The castle "Neuschwanstein"

One of the most famous castles of the world is "Neuschwanstein" - built by the legendary Bavarian King Ludwig II.

Seven weeks after the death of King Ludwig II in 1886, Neuschwanstein was opened to the public. It was built between 1869 and 1886. Only about a third of the building was actually completed.

The 15 rooms you see on the tour show astonishing craftsmanship and richness of detail. Woodcarving in Ludwig's bedroom took 14 carpenters 4 1/2 years to complete. Wagner's operas feature everywhere in the form of murals. The best view of the castle and a 45m waterfall is from the nearby Mary's Bridge, which spans a deep gorge.

 


Visitor Information Neuschwanstein Castle

Neuschwanstein Castle - Information about your visit

Book your stay in our Füssener Hotel and experience the fascination of the fairytale castle of Ludwig II - Schloss Neuschwanstein.

 

How to get to the royal palaces:

By car: about 3.9 km - drive about 8 minutes.

Directly from the exit of the in-house underground car park go to the left - over the traffic light straight on until the exit Füssen. After the Lechbrücke bridge, take the second exit on the right and follow the Parkstraße to Hohenschwangau.

In Hohenschwangau you will find four large visitor parking spaces. The day ticket costs € 6.00.

Address for your navigation device:
Alpseestrasse 12
D-87645 Hohenschwangau


 
By bus: about 3.9 km - bus ride about 10 minutes
Bus line 73 and 78

From Fussen station
Exit stop: Hohenschwangau - Neuschwanstein Castle
From the exit of the Hotel Schlosskrone turn left and follow the footpath straight over Augustenstraße into Bahnhofstraße. A few meters further on you will find the Füssen bus station - right next to the Füssen central station.

 

By taxi: about 3.9 km - drive about 8 minutes.

The taxi station is right next to the bus station. You are also welcome to order your taxi at our reception.

Price per ride about 12,00 €.

 

On foot: about 3.9 km - walk about 1 hour
Our reception will be happy to help. Please ask for directions.

 

Ticketcenter Hohenschwangau:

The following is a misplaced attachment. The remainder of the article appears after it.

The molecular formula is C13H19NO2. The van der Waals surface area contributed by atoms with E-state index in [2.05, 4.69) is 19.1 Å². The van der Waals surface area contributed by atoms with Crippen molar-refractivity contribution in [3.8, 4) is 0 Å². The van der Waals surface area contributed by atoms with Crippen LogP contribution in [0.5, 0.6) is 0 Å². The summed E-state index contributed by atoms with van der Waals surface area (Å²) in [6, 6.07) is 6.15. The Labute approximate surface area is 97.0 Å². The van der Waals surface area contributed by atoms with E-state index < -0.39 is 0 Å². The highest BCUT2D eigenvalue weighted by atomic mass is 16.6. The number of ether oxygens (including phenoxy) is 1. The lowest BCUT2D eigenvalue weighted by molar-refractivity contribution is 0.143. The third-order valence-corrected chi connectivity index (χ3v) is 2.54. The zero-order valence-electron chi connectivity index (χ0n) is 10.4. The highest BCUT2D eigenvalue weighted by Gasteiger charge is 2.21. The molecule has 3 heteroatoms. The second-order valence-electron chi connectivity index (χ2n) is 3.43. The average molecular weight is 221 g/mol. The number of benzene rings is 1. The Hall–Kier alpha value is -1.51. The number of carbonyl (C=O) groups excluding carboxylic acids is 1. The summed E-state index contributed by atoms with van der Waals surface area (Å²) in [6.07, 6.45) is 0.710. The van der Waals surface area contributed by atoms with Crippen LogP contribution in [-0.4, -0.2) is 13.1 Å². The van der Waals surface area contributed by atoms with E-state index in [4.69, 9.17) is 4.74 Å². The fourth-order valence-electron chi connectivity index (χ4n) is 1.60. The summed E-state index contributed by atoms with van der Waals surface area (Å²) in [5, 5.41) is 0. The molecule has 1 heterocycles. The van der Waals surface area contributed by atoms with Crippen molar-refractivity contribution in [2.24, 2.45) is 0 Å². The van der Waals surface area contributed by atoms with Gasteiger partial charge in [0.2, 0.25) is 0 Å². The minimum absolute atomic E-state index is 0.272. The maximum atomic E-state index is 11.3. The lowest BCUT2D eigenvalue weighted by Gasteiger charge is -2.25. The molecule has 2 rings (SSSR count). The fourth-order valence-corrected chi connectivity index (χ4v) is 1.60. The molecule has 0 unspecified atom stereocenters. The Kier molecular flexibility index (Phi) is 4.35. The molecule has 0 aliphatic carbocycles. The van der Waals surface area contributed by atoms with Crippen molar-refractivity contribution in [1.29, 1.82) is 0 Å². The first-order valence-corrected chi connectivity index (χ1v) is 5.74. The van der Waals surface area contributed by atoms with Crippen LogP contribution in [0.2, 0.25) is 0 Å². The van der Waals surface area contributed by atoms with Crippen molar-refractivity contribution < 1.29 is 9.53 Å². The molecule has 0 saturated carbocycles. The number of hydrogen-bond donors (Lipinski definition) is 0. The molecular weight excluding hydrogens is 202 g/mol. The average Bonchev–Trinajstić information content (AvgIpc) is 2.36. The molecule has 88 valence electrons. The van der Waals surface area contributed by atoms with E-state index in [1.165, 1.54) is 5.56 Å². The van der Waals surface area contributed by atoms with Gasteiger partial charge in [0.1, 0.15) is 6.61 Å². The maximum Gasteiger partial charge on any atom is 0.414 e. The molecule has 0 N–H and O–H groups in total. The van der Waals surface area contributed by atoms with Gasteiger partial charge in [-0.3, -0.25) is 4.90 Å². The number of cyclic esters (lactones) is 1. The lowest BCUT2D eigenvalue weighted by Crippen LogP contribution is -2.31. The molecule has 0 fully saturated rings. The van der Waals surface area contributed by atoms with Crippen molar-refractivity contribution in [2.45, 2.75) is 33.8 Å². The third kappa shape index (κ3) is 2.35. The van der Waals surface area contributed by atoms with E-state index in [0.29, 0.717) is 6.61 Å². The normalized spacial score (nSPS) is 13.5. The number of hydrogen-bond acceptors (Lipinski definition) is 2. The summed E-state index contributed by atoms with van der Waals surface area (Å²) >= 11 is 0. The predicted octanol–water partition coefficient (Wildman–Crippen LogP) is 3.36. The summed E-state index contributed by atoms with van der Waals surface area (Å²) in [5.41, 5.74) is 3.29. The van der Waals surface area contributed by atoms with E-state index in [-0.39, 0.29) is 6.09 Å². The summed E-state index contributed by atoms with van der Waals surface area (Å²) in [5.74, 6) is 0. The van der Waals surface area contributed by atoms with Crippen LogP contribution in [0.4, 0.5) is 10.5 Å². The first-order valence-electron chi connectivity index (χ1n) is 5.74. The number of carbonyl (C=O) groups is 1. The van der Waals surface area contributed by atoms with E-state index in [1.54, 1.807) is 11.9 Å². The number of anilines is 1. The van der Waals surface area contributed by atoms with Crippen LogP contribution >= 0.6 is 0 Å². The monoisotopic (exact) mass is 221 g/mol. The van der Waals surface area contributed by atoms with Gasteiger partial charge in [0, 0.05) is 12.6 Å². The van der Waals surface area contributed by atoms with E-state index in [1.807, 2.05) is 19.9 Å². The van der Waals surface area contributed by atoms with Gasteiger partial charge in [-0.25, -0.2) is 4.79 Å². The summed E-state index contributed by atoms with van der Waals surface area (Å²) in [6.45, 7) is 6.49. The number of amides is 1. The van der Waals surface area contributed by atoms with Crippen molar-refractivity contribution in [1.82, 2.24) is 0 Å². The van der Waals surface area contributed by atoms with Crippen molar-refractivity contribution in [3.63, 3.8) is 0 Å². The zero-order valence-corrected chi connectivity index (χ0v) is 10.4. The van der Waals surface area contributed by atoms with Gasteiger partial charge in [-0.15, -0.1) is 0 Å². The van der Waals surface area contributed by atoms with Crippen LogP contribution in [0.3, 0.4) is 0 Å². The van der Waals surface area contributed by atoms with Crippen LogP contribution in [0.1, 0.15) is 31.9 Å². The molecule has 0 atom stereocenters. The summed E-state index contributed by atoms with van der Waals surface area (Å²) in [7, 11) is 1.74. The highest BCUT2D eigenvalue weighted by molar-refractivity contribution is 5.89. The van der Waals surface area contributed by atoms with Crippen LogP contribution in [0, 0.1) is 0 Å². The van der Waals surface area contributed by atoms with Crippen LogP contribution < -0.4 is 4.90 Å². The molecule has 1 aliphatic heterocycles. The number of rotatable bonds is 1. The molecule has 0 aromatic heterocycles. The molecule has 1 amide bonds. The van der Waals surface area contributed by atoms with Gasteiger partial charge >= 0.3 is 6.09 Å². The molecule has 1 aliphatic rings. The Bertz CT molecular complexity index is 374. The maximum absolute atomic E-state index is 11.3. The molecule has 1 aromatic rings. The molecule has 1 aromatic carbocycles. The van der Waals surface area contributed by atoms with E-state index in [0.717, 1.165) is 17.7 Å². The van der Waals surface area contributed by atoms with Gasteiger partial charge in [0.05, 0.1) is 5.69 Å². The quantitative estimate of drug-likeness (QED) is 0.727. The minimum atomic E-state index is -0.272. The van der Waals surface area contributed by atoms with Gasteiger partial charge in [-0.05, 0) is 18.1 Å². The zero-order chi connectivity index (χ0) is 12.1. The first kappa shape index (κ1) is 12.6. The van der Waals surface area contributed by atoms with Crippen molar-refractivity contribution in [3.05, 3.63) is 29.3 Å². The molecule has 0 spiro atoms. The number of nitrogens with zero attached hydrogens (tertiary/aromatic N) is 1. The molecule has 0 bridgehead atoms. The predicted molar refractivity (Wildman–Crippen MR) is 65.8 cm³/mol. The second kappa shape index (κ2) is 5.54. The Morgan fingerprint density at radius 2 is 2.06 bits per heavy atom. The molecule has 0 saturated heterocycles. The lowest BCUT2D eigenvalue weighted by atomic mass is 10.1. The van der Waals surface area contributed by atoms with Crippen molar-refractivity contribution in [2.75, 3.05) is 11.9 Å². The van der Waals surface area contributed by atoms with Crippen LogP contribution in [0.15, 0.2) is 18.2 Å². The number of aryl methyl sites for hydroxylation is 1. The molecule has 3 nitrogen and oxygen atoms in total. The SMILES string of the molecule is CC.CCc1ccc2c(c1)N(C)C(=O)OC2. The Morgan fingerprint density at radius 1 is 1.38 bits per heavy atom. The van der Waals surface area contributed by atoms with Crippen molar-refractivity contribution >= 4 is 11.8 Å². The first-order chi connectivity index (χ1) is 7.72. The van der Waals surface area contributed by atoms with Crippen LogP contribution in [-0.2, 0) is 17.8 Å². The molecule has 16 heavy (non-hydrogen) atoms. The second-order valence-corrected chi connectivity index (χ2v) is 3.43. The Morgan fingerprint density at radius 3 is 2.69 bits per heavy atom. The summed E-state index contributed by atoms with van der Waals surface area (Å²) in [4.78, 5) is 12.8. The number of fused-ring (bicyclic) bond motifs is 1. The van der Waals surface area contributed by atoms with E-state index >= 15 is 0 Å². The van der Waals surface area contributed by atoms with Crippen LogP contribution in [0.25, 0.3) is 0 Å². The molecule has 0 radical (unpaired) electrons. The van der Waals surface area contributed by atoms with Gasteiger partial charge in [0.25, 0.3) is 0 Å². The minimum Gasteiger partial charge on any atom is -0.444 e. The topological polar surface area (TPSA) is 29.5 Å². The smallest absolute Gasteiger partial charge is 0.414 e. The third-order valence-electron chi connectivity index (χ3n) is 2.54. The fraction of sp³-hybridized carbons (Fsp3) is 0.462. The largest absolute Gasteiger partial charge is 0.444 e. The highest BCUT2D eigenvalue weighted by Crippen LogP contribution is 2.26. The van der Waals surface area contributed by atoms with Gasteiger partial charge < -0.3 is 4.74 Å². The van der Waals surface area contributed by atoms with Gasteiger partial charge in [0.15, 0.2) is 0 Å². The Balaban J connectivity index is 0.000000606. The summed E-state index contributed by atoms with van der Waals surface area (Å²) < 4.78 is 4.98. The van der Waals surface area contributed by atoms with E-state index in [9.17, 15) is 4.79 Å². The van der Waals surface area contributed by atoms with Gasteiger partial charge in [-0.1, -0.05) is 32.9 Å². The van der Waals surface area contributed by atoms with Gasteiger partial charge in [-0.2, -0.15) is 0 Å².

Address: Ticket Center Hohenschwangau
               Alpseestrasse 12
               D-87645 Hohenschwangau

Winter 2018/2019 (16 October 2018 to 31 March 2019):
daily from 8.30am to 3pm
On 24.12. and 01.01. closed!

Summer 2019 (01 April to 15 October 2019):
daily from 7.30am to 5pm

 

Admission to Neuschwanstein Castle:

The visit to Neuschwanstein Castle is only possible as part of a guided tour to a fixed admission time!

Adults:                                  13,00 €
Children under 18 years:      free
Combination "Königsticket"  25,00 € (Neuschwanstein Castle + Hohenschwangau Castle)
Processing fee:                     2,50 € per person

Ticket reservations are available online depending on availability and up to a maximum of 2 days before the visit to the castle.

Opens external link in new windowOnline Ticket reservation


Please note that the tickets for the royal castles can only be purchased for the same day of the visit!

 

Days on which Schloss Neuschwanstein is closed:

24.12. / 25.12. / 31.01. / 01.01.

 

Miscellaneous:
Dogs are not allowed in the royal castles.
Photography and filming are not permitted during the tour.

 

As of: January 2019

 


King Ludwig II.

King of Bavaria 1864 - 1886,
born 25. 8. 1845 Nymphenburg,
died 13. 6. 1886 in the lake of Starnberg.

Even before he died, the king had already become something of a legend. "I want to remain an eternal mystery to myself and others", Ludwig once told his governess and it is this mysterious element that still fascinates people today. The poet Paul Verlaine called Ludwig II the "only true king of this century". The shy dreamer, who had none of the typical characteristics of a popular king, lives on, still idolized, as "the Kini".


His palaces, which were barred to strangers, have been visited by over 50 million people since his death. They are records in stone of the ideal fantasy world which the king built as a refuge from reality. His historic, poetic and ideal interpretation of his role as king was finally his downfall. It is possible that he preferred to die rather than return to reality.